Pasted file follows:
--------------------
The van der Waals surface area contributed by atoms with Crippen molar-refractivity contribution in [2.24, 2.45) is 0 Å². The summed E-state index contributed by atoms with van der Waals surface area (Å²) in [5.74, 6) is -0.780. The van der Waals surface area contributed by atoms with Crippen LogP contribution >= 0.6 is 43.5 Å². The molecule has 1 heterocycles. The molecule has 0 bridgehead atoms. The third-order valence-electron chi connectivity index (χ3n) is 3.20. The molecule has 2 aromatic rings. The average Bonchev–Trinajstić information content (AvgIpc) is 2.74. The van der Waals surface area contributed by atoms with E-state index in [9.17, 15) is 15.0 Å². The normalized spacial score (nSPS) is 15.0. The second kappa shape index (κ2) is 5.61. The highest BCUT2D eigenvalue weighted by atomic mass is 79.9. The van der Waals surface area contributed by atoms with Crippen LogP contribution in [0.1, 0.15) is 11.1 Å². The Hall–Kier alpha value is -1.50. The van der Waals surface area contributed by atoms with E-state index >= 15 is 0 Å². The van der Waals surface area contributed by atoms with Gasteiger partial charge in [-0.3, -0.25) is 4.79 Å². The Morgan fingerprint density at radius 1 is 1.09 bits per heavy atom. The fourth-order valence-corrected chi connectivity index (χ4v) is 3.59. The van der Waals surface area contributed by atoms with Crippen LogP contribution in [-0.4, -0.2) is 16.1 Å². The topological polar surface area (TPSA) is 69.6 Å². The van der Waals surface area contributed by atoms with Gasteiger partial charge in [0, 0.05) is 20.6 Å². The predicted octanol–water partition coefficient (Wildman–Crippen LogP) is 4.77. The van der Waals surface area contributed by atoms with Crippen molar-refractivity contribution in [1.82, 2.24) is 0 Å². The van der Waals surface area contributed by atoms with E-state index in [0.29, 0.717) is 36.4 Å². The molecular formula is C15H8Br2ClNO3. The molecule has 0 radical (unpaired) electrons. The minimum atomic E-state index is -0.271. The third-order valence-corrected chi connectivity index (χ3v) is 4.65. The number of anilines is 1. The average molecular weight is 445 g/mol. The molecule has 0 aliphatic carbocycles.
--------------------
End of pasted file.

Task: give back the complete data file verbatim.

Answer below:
The van der Waals surface area contributed by atoms with Crippen molar-refractivity contribution in [2.24, 2.45) is 0 Å². The summed E-state index contributed by atoms with van der Waals surface area (Å²) in [5.74, 6) is -0.780. The van der Waals surface area contributed by atoms with Crippen LogP contribution >= 0.6 is 43.5 Å². The molecule has 1 heterocycles. The molecule has 0 bridgehead atoms. The third-order valence-electron chi connectivity index (χ3n) is 3.20. The molecule has 2 aromatic rings. The average Bonchev–Trinajstić information content (AvgIpc) is 2.74. The van der Waals surface area contributed by atoms with E-state index in [9.17, 15) is 15.0 Å². The normalized spacial score (nSPS) is 15.0. The second kappa shape index (κ2) is 5.61. The highest BCUT2D eigenvalue weighted by atomic mass is 79.9. The van der Waals surface area contributed by atoms with Crippen LogP contribution in [0.1, 0.15) is 11.1 Å². The Hall–Kier alpha value is -1.50. The van der Waals surface area contributed by atoms with E-state index >= 15 is 0 Å². The van der Waals surface area contributed by atoms with Gasteiger partial charge in [-0.3, -0.25) is 4.79 Å². The Morgan fingerprint density at radius 1 is 1.09 bits per heavy atom. The fourth-order valence-corrected chi connectivity index (χ4v) is 3.59. The van der Waals surface area contributed by atoms with Crippen LogP contribution in [-0.4, -0.2) is 16.1 Å². The topological polar surface area (TPSA) is 69.6 Å². The van der Waals surface area contributed by atoms with Gasteiger partial charge in [0, 0.05) is 20.6 Å². The predicted octanol–water partition coefficient (Wildman–Crippen LogP) is 4.77. The van der Waals surface area contributed by atoms with Crippen molar-refractivity contribution in [1.82, 2.24) is 0 Å². The van der Waals surface area contributed by atoms with E-state index in [0.29, 0.717) is 36.4 Å². The molecular formula is C15H8Br2ClNO3. The molecule has 0 radical (unpaired) electrons. The minimum atomic E-state index is -0.271. The third-order valence-corrected chi connectivity index (χ3v) is 4.65. The number of anilines is 1. The average molecular weight is 445 g/mol. The molecule has 0 aliphatic carbocycles.